Stateside

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Lance Kawas

    

Michigan filmmakers have their work cut out for them. Millions of dollars in annual state tax incentives are a certain target for cuts. And now, there's a move afoot in the Legislature to shut down the Michigan Film Office altogether.

Critics worry that the film and television industries are going to pass right by Michigan in favor of states with more generous incentives.

But filmmakers like Lance Kawas are still finding ways to make movies even while being based in Michigan.

GM Renaissance Center in Detroit.
John F. Martin / Creative Commons

Auto sales are humming along. In fact, May brought the best light-vehicle sales ever recorded for that month: over 1.6 million units.

So, what's with the "immediate retirements" of top bargainers for General Motors and Fiat Chrysler Automobiles?

Detroit News business columnist Daniel Howes worries that "the wheels are starting to wobble" for Detroit's auto industry.

Amit Evron / Wikipedia.org

It’s a little-known chapter in the history of the Ford Motor Company.

And all that’s left today are ruins and a ghost town deep in the Amazon rainforest.

Matt Anderson tells us the story of Henry Ford’s great “social and business experiment” nearly a century ago, in Brazil. He’s the curator of transportation for The Henry Ford Research Center.

A hundred years ago, the British and Dutch controlled the world’s rubber production. The rubber tree was native to the Amazon, and the English took seedlings from Brazil to Southeast Asia for mass production.

Diane DeCillis' premiere book of poems has been named a Michigan Notable Book for 2015
Diane DeCillis

As part of our series "Poetically Speaking," we're highlighting Michigan poets.

West Bloomfield’s Diane DeCillis’ first book of poetry, Strings Attached, has been named a Michigan Notable Book for 2015.

DeCillis draws on her past and her family in many of her poems, including the poem for which the book was named.

Many drivers may not know that the left lane is reserved exclusively for passing.
user Doug Kerr / flickr

The National Motorists Association has declared June to be “Lane Courtesy Month.”

We’ve all seen them: cars cruising happily down the highway in the left lane, drivers unaware or uncaring that they are actually breaking the law.

Lt. Michael Shaw of the Michigan State Police joined us to talk about these so-called “left-lane hogs.”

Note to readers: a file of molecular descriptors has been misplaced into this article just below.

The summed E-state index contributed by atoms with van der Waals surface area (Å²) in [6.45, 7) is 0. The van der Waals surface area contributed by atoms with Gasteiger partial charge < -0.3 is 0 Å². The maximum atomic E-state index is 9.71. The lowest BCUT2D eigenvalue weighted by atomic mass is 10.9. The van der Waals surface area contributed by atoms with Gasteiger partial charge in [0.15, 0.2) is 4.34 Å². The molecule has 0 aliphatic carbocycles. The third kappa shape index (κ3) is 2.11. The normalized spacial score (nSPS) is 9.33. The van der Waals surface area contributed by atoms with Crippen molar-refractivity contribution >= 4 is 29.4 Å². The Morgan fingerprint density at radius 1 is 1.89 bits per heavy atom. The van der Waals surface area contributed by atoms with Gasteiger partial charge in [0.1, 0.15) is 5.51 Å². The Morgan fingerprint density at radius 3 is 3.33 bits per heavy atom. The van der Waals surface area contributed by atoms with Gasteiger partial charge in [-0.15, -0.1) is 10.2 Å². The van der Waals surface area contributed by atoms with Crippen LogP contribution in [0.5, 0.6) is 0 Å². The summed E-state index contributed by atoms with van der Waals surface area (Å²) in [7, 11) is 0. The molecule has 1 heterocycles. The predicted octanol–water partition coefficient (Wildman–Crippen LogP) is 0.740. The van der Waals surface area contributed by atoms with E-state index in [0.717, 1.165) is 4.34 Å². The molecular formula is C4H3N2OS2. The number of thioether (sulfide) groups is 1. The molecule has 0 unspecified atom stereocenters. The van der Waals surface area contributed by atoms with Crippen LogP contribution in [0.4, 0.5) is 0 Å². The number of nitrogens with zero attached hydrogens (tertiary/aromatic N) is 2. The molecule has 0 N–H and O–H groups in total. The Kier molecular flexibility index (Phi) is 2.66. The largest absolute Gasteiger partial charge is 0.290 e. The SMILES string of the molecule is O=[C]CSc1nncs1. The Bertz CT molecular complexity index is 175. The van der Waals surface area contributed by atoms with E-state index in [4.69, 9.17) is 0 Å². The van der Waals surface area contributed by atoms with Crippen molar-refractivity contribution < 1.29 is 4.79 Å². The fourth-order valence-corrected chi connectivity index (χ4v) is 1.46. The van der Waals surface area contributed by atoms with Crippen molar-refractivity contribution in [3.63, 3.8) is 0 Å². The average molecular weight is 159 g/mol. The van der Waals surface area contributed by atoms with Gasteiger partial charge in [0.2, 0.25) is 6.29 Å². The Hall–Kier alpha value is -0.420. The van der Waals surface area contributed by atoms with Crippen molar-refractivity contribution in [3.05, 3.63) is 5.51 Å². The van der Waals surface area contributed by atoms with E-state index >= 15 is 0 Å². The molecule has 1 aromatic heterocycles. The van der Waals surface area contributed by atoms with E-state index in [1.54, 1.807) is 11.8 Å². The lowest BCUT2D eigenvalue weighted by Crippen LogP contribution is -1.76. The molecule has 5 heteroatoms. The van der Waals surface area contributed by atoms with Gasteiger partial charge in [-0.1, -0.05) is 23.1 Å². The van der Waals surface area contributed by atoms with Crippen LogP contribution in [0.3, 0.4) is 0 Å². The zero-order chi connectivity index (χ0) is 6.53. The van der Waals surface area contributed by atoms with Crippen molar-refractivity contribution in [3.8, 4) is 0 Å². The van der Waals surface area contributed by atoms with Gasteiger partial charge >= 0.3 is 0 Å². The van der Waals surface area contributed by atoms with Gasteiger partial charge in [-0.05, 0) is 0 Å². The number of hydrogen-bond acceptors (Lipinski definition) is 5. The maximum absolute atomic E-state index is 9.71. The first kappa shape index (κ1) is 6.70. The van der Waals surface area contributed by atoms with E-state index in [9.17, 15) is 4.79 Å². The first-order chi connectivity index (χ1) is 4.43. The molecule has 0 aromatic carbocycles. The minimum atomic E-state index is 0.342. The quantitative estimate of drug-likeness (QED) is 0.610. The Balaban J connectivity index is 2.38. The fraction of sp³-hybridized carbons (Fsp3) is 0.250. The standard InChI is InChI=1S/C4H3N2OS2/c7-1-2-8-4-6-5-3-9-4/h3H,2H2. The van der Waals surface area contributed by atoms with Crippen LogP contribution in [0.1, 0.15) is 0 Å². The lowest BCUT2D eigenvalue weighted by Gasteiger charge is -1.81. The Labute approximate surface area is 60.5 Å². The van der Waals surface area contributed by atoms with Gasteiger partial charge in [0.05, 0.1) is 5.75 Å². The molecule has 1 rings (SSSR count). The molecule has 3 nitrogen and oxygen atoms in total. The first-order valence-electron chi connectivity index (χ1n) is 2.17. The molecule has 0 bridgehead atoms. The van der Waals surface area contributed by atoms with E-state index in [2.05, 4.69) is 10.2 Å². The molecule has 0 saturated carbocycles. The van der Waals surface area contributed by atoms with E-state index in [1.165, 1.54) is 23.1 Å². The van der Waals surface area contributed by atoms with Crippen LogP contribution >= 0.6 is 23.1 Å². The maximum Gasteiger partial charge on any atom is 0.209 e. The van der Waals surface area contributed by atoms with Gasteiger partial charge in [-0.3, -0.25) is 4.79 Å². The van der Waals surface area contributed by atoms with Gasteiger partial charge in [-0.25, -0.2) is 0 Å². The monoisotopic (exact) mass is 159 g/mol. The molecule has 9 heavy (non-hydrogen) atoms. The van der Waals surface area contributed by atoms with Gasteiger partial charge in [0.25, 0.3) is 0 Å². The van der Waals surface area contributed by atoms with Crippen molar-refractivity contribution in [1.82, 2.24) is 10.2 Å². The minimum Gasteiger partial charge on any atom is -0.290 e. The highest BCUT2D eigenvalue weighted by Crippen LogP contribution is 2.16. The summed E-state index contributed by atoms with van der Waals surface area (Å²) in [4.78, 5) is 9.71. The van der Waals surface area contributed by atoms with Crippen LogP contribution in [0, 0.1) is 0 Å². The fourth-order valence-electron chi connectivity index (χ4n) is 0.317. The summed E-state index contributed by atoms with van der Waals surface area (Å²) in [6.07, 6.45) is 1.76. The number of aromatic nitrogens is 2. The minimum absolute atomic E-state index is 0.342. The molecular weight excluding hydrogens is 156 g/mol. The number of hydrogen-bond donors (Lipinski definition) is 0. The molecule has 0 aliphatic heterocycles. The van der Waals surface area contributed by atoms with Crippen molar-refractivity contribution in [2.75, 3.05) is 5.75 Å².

Potholes are a familiar obstacle on Michigan roads.
user Michael Gil / Flickr

Drivers can all agree: Potholes are a fact of life here in Michigan. But does it have to be that way?

Jack Lessenberry’s recent opinion piece for Dome Magazine, Why Budapest Has Better Roads, examines Central Europe’s approach to infrastructure.

The difference, he says, would be shocking to Michiganders. “I drove hundreds and hundreds of miles on roads in Hungary, Slovakia, the Czech Republic, former East Germany, without seeing anything we in Michigan would call a pothole,” he says.

Susan Brewster

Eighty-nine years after being banned, John Herrmann’s first book What Happens is finally being published.

Arguably Lansing’s best forgotten writer, Herrmann was part of the famous expat American writers’ crowd in Paris in the 1920s and called Ernest Hemingway a friend.

All photos are from a collection from Susan Brewster, niece of John Herrmann, and have not been published until now.

Kevyn Orr surrounded by the press
Gerald R Ford School of Public Policy on Flickr / Flickr

The state's Emergency Loan Board is not very transparent regarding how it makes decisions for state emergency management or consent agreements.

The board is made up of three members who are appointed by the Governor, and they have the ability to lend millions of taxpayer dollars to schools.

http://www.facebook.com/streetcreddetroit

Reality TV can be more than the Kardashians or the Real Housewives-of-Wherever.

It can be used to shed light, to build bridges, to increase understanding.

Today on Stateside:

Cole Porter.
public domain / wikimedia commons

One of America’s supreme songwriters, his melodies and lyrics spoke of a lifestyle that was suave and elegant.